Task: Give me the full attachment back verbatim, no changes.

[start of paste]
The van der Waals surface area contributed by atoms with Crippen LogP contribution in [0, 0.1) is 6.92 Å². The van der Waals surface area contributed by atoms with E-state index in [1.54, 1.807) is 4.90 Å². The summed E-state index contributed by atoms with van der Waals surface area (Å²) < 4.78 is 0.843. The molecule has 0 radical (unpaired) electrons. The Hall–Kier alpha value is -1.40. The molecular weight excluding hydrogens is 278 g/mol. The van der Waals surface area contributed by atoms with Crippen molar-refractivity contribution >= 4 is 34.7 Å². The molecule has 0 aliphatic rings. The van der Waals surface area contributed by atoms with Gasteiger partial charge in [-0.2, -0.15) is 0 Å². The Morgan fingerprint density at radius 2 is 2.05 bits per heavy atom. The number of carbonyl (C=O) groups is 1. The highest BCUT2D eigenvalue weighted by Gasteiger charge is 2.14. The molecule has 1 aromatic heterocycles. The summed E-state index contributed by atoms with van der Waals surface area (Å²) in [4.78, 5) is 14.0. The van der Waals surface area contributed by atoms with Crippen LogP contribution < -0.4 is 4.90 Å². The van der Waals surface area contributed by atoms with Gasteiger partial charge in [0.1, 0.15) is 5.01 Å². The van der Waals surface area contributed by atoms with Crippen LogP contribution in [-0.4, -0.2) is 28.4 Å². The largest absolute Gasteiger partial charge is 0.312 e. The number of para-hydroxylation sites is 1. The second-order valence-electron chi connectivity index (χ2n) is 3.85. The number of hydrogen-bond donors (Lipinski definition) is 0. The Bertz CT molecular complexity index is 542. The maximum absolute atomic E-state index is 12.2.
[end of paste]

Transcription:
The van der Waals surface area contributed by atoms with Crippen LogP contribution in [0, 0.1) is 6.92 Å². The van der Waals surface area contributed by atoms with E-state index in [1.54, 1.807) is 4.90 Å². The summed E-state index contributed by atoms with van der Waals surface area (Å²) < 4.78 is 0.843. The molecule has 0 radical (unpaired) electrons. The Hall–Kier alpha value is -1.40. The molecular weight excluding hydrogens is 278 g/mol. The van der Waals surface area contributed by atoms with Crippen molar-refractivity contribution >= 4 is 34.7 Å². The molecule has 0 aliphatic rings. The van der Waals surface area contributed by atoms with Gasteiger partial charge in [-0.2, -0.15) is 0 Å². The Morgan fingerprint density at radius 2 is 2.05 bits per heavy atom. The number of carbonyl (C=O) groups is 1. The highest BCUT2D eigenvalue weighted by Gasteiger charge is 2.14. The molecule has 1 aromatic heterocycles. The summed E-state index contributed by atoms with van der Waals surface area (Å²) in [4.78, 5) is 14.0. The van der Waals surface area contributed by atoms with Crippen LogP contribution < -0.4 is 4.90 Å². The van der Waals surface area contributed by atoms with Gasteiger partial charge in [0.1, 0.15) is 5.01 Å². The van der Waals surface area contributed by atoms with Crippen LogP contribution in [-0.4, -0.2) is 28.4 Å². The largest absolute Gasteiger partial charge is 0.312 e. The number of para-hydroxylation sites is 1. The second-order valence-electron chi connectivity index (χ2n) is 3.85. The number of hydrogen-bond donors (Lipinski definition) is 0. The Bertz CT molecular complexity index is 542. The maximum absolute atomic E-state index is 12.2.